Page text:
Comic Review: The Best American Comics 2008

[Purchase Book]

I’ve grown to really enjoy the yearly “Best American” anthologies; Dave Eggers’ “Non-Required Reading” was my gateway into them (I typically think of them as alternate issues of McSweeney’s), and a few years ago, they started doing “Comics” as well. Being a comics geek, this series has probably eclipsed “Non-Required” as my favorite, but I still dig ’em. (I’ve also enjoyed the Science Writing ones, too.)

Anyway – this is a really good haul this year; not every entry is perfect of course — such is the way with anthologies; but overall, it’s definintely a great spread of what people are doing. The nice thing too, is a lot of these are from small-press one-shots that you might have trouble even finding, let alone even hearing about — so to have them in a nice hard-bound book is great. And, the excerpts from longer works typically give you an idea for future things to pad out your Amazon Wish List with.

Lynda Barry’s introduction is a comic itself — though I suppose that’s to be expected. Typically, Barry’s work completely leaves me cold (I know, that’s kind of blasphemous in alt-comix circles), but her piece is about the nature of comics and storytelling, and it turns out that’s one of the things I’m a sucker for. She starts off autobiographical, talking about her love of the Family Circus (which is admittedly a bit of a surprise) and her exposure to the comics in Playboy, for which she created a whole new backstory to be able to understand them as a child. After that, it gets into more general ideas about the power of comics. It’s a very interesting read, with an intriguing layout.

The first story is “Burden” by Graham Annable. Though the stories are arranged alphabetically by author, “Burden” is an outstanding introduction to the book. It’s one of my favorite stories. It’s a really great short piece with clean but engaging linework; the art grabs the reader and does good service to a wonderful story.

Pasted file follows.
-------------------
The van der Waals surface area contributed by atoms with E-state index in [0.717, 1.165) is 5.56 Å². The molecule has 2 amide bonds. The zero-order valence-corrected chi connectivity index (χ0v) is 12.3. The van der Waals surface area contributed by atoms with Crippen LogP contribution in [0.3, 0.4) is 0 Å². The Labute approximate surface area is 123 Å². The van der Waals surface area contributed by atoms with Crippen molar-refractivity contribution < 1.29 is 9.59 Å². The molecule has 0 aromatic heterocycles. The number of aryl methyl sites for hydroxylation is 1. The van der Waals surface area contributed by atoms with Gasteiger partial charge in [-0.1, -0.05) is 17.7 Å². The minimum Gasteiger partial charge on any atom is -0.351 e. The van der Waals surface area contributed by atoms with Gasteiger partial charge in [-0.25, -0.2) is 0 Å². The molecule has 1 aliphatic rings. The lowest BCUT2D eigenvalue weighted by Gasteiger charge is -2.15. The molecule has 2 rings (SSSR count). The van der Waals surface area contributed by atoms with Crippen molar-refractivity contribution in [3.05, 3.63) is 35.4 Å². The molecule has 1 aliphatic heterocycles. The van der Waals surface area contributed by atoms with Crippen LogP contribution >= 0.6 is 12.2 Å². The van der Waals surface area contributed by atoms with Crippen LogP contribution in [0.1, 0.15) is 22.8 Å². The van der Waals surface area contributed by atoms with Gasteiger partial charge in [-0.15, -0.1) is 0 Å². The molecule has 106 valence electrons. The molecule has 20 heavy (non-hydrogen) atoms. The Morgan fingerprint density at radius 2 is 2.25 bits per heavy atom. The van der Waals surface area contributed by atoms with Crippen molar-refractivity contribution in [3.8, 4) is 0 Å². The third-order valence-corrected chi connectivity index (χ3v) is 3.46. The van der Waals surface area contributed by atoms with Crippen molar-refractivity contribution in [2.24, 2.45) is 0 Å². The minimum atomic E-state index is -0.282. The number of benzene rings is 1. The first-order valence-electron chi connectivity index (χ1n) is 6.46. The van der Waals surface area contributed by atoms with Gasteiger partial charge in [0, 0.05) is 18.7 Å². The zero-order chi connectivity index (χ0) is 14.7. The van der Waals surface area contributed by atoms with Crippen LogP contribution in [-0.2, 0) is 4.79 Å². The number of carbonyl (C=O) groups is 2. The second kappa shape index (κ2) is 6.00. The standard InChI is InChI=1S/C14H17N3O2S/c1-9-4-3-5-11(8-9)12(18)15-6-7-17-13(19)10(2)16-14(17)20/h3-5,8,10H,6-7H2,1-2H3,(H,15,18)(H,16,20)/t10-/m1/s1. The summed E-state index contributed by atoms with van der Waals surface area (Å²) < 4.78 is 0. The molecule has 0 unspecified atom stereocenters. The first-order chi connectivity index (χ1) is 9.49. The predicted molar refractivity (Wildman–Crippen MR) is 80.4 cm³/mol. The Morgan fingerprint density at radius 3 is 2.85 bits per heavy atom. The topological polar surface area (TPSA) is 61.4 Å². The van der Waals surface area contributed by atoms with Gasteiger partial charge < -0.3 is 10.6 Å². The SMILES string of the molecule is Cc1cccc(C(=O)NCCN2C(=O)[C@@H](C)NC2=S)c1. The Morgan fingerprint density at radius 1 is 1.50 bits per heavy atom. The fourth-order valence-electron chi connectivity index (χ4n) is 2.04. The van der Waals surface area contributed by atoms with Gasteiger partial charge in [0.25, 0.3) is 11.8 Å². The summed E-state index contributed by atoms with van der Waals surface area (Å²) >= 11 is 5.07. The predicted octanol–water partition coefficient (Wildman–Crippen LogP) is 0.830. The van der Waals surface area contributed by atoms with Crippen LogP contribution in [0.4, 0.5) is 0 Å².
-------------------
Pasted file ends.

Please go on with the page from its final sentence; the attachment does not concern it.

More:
While “Burden” is pretty straightforward, there’re experimental works as well — I really liked Joseph Lambert’s “Turtle, Keep It Steady”, a retelling of the Tortoise and the Hare transplanted to the world of drumming. Turtle is a talented but steadfast drummer, where the Hare is a overpowering, innovative musician with a predilection for sex and pills — and burns himself out; shades perhaps of Keith Moon.

As for excerpts for longer things, I’m looking forward to Seth’s new piece, “George Sprott (1984-1975)”, originally published in the New York Times Magazine, but soon to be published in an expanded stand-alone novel. I can’t wait to read the full version; the excerpt published in this volume is a series of page-long vignettes about a Canadian TV host whose show was just him telling stories underneath silent film footage of being in the Arctic in the ’30s. Each page comes from someone with a different point of view; interviews with collaborators, family or acquaintances and parts from the omniscient narrator (who really isn’t all that omniscient).

While not all of the stories are up my alley — the only one that really sticks out as a failure is John Mejias’ “The Teachers’ Edition” – excerpts from an ongoing minicomic about the author’s public school teaching career. While it’s an interesting idea, and a compelling one for what’s basically a diary strip, Mejias’ art is so poor it actually gets in the way of the story. Sequences are hard to follow due to his lack of visual structure — and the ugliness of the art makes it hard to get deeper. Sadly, the writing isn’t strong enough to overcome the art’s shortfalls — it’s a bit pedestrian, and there’s very little depth to explain what’s going on. I believe Mejias is hoping to use his illustrations to fill in the details of the story and add emotional resonance. If Mejias worked with a different artist, I think “The Teachers’ Edition” would be more successful; failing that, if he’d converted it to just prose and fleshed it out more, that would work too. It’s not awful — believe me, I’ve seen some awful comics — but in that there IS potential there makes it come off as worse than it would be otherwise.

Still, though — at least stories I would consider uninteresting or even failures — are at least done from a point of view where it’s clear the authors all are very talented — not a “How did THIS GUY get famous?!” in the bunch, which is always welcome in an anthology. Whether or not you’re a comics fan already or are just a fan of good fiction, check out this series. All three (so far) volumes are great — but this might be the best. Still, though, with editors like Harvey Pekar (2006) and Chris Ware (2007 – also the editor of the Comics issue of McSweeney’s, likewise highly recommended), it’s hard to go wrong.